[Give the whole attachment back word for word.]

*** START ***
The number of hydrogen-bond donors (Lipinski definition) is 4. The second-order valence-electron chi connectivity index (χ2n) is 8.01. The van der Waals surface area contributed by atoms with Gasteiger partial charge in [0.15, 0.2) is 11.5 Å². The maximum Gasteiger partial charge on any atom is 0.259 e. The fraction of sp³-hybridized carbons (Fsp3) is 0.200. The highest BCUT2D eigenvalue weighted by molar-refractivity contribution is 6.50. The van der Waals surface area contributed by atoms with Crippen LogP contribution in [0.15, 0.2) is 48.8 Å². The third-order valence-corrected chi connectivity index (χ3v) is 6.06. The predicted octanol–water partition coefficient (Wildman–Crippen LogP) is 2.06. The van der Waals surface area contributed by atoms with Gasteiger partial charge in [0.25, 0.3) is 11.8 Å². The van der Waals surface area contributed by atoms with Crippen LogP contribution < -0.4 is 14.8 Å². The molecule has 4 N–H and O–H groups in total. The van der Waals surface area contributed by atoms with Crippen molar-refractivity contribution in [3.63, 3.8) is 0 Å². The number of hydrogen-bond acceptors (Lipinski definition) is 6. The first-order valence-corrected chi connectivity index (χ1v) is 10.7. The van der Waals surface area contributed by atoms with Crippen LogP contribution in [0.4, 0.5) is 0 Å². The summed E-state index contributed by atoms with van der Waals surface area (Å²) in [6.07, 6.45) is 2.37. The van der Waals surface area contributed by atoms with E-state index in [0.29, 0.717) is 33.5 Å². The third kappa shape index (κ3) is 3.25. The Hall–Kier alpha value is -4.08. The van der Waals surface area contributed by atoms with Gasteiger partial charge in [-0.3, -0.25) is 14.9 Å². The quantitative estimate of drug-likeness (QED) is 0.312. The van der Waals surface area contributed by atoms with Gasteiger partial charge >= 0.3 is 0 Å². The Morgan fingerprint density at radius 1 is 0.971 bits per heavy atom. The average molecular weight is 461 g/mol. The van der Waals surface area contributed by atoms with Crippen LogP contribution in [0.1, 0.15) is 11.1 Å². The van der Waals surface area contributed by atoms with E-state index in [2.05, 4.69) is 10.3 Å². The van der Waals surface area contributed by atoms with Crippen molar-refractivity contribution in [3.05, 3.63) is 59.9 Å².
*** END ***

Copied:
The number of hydrogen-bond donors (Lipinski definition) is 4. The second-order valence-electron chi connectivity index (χ2n) is 8.01. The van der Waals surface area contributed by atoms with Gasteiger partial charge in [0.15, 0.2) is 11.5 Å². The maximum Gasteiger partial charge on any atom is 0.259 e. The fraction of sp³-hybridized carbons (Fsp3) is 0.200. The highest BCUT2D eigenvalue weighted by molar-refractivity contribution is 6.50. The van der Waals surface area contributed by atoms with Crippen LogP contribution in [0.15, 0.2) is 48.8 Å². The third-order valence-corrected chi connectivity index (χ3v) is 6.06. The predicted octanol–water partition coefficient (Wildman–Crippen LogP) is 2.06. The van der Waals surface area contributed by atoms with Gasteiger partial charge in [0.25, 0.3) is 11.8 Å². The van der Waals surface area contributed by atoms with Crippen LogP contribution < -0.4 is 14.8 Å². The molecule has 4 N–H and O–H groups in total. The van der Waals surface area contributed by atoms with Crippen molar-refractivity contribution in [3.63, 3.8) is 0 Å². The number of hydrogen-bond acceptors (Lipinski definition) is 6. The first-order valence-corrected chi connectivity index (χ1v) is 10.7. The van der Waals surface area contributed by atoms with Crippen LogP contribution in [0.4, 0.5) is 0 Å². The summed E-state index contributed by atoms with van der Waals surface area (Å²) in [6.07, 6.45) is 2.37. The van der Waals surface area contributed by atoms with E-state index in [0.29, 0.717) is 33.5 Å². The third kappa shape index (κ3) is 3.25. The Hall–Kier alpha value is -4.08. The van der Waals surface area contributed by atoms with Gasteiger partial charge in [-0.3, -0.25) is 14.9 Å². The quantitative estimate of drug-likeness (QED) is 0.312. The van der Waals surface area contributed by atoms with Gasteiger partial charge >= 0.3 is 0 Å². The Morgan fingerprint density at radius 1 is 0.971 bits per heavy atom. The average molecular weight is 461 g/mol. The van der Waals surface area contributed by atoms with Crippen LogP contribution in [0.1, 0.15) is 11.1 Å². The van der Waals surface area contributed by atoms with E-state index in [2.05, 4.69) is 10.3 Å². The van der Waals surface area contributed by atoms with Crippen molar-refractivity contribution in [3.05, 3.63) is 59.9 Å².